Background: The perceptions of emergency department (ED) patients towards complementary and alternative medicines (CAM) are poorly understood. We assessed these perceptions and compared CAM users with non-users, particularly regarding CAM safety and efficacy.
Methods: This was an analytical, cross sectional survey of ED patients undertaken in a tertiary referral ED. A five point Likert scale evaluated patients’ level of agreement with statements relating to CAM and prescription drugs.
Results: Of 404 patients who were enrolled (participation rate 97.1%), 275 (68.1%; 95% confidence interval (CI) 63.2 to 72.5) were CAM users (had taken a CAM within the previous 12 months). There were 178 patients (44.1%, 95% CI 39.2 to 49.1) who agreed or strongly agreed that CAM are drug free, and there was no significant difference between CAM users and non-users (p = 0.77). There were 115 patients (28.5%, 95% CI 24.2 to 33.2) who agreed or strongly agreed that CAM are always safe to take with prescription drugs, and there were no significant difference between CAM users and non-users (p = 0.39). Significantly more CAM users agreed or strongly agreed that CAM are safe to take, can prevent people from becoming ill, allow people to be in charge of their own health, can treat the mind, body, and spirit, and are more effective than prescription drugs (p<0.01). Significantly fewer CAM users agreed or strongly agreed that prescription drugs are safe to take (p<0.001).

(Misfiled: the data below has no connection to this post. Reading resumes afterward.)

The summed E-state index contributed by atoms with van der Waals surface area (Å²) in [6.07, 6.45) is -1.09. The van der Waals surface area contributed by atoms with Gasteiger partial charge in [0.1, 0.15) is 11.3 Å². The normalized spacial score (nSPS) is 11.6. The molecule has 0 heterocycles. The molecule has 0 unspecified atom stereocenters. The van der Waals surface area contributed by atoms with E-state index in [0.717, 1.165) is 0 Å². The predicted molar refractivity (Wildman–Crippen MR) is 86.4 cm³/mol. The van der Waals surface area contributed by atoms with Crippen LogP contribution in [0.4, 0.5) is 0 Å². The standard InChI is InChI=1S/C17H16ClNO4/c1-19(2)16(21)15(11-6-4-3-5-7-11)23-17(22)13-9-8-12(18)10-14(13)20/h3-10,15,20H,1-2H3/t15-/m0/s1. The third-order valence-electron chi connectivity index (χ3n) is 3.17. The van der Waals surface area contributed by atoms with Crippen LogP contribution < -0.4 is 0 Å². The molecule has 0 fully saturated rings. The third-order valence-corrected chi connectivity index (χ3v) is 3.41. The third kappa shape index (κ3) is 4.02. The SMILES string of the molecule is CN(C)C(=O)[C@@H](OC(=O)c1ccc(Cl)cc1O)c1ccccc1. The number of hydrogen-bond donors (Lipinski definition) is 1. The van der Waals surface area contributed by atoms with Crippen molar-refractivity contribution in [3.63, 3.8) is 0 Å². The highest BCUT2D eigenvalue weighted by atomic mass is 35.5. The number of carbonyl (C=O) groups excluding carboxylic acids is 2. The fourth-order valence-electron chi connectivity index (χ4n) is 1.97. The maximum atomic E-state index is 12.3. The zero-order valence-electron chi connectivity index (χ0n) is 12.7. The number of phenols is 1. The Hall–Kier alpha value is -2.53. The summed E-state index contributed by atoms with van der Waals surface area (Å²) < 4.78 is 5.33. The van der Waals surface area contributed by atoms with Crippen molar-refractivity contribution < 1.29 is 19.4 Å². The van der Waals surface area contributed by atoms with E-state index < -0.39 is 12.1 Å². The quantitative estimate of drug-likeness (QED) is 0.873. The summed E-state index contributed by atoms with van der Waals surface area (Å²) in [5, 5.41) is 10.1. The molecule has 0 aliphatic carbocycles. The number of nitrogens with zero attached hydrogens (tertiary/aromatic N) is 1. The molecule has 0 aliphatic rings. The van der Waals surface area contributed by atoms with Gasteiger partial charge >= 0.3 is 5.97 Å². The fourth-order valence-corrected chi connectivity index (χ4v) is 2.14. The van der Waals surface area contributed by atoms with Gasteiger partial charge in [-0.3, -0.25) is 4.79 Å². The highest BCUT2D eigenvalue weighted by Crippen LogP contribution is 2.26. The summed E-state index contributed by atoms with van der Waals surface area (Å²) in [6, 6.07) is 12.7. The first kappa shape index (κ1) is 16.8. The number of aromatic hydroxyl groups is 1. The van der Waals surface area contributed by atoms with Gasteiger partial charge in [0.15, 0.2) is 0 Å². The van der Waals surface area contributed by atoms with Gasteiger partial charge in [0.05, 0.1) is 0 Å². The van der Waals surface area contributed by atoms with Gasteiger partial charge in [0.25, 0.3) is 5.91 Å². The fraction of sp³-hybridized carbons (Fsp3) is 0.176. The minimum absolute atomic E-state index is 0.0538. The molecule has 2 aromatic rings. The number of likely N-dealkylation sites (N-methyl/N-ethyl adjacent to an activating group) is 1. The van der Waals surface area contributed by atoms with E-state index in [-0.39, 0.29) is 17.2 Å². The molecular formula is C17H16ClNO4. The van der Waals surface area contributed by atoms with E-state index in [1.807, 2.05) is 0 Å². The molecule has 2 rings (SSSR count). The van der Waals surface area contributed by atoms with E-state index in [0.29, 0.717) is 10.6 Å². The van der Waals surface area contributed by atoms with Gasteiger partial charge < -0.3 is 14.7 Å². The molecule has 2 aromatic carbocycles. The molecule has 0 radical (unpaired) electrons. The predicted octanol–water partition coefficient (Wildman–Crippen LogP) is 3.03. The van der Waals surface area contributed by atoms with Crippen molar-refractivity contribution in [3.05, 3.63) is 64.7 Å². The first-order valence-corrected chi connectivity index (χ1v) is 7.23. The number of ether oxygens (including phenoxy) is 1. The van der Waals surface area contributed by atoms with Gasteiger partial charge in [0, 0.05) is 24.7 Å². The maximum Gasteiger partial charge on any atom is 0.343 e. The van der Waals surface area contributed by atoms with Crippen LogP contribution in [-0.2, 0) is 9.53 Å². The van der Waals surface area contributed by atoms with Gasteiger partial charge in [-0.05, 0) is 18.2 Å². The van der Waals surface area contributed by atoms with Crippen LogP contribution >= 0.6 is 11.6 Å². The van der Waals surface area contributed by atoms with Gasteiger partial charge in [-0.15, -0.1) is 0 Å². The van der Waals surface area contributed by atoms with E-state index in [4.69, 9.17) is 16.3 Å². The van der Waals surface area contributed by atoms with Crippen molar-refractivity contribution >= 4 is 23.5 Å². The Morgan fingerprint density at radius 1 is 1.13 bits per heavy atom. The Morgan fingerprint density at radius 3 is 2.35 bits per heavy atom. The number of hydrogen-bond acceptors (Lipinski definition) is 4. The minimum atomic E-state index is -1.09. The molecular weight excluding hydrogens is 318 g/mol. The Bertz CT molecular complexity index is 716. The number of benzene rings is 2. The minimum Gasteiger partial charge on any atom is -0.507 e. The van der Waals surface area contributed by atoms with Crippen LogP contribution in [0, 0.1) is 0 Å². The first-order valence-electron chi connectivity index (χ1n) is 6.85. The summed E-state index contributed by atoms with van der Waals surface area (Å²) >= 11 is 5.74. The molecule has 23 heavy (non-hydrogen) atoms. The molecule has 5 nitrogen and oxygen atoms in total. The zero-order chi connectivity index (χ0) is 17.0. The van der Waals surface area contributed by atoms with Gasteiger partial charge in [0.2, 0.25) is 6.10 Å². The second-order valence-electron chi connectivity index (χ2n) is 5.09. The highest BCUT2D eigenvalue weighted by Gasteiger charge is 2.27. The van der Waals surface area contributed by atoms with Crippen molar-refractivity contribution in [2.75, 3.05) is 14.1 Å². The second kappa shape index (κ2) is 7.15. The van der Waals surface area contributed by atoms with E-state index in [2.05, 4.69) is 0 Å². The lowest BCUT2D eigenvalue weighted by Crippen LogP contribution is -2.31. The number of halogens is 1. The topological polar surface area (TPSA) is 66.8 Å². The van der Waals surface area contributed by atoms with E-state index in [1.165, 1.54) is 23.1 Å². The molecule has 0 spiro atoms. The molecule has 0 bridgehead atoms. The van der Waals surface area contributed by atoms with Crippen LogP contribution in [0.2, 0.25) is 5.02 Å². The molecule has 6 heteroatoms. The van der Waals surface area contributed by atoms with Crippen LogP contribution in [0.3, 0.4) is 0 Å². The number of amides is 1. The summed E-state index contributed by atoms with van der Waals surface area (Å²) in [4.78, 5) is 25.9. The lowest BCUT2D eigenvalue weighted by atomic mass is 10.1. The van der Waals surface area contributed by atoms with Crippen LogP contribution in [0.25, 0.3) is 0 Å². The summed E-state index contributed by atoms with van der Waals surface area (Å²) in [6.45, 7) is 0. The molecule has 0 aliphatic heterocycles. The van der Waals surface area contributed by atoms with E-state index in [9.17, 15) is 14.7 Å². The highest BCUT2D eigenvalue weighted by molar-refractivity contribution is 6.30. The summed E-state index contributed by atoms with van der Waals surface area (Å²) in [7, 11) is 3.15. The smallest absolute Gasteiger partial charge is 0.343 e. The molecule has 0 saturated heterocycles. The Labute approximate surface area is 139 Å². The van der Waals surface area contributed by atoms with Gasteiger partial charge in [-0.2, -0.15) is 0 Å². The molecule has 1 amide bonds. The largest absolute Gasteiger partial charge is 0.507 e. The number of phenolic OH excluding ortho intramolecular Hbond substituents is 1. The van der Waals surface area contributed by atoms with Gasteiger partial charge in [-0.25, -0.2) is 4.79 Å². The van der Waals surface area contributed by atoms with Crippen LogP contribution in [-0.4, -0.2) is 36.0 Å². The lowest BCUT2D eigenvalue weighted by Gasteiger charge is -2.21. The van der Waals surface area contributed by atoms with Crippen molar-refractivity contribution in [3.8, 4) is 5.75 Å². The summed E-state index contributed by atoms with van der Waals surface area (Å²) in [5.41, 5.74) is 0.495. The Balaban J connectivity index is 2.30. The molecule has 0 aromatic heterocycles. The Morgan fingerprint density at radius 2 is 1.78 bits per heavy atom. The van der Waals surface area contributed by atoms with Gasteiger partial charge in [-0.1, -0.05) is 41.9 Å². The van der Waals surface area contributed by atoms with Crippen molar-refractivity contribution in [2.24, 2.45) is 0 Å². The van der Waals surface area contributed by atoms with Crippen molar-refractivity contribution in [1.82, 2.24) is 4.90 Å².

Conclusion: Considerable proportions of ED patients are CAM users yet are ignorant of the nature and potential toxicities of CAM. In addition, CAM users have significantly different perceptions of CAM and prescription drugs from non-users. The impact of these perceptions on clinical practice needs evaluation.
- ED, emergency department
- CAM, complementary and alternative medicines
- complementary medicine
- alternative medicine
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This project was supported by the Victor Hurley Medical Research award.
Competing interests: none declared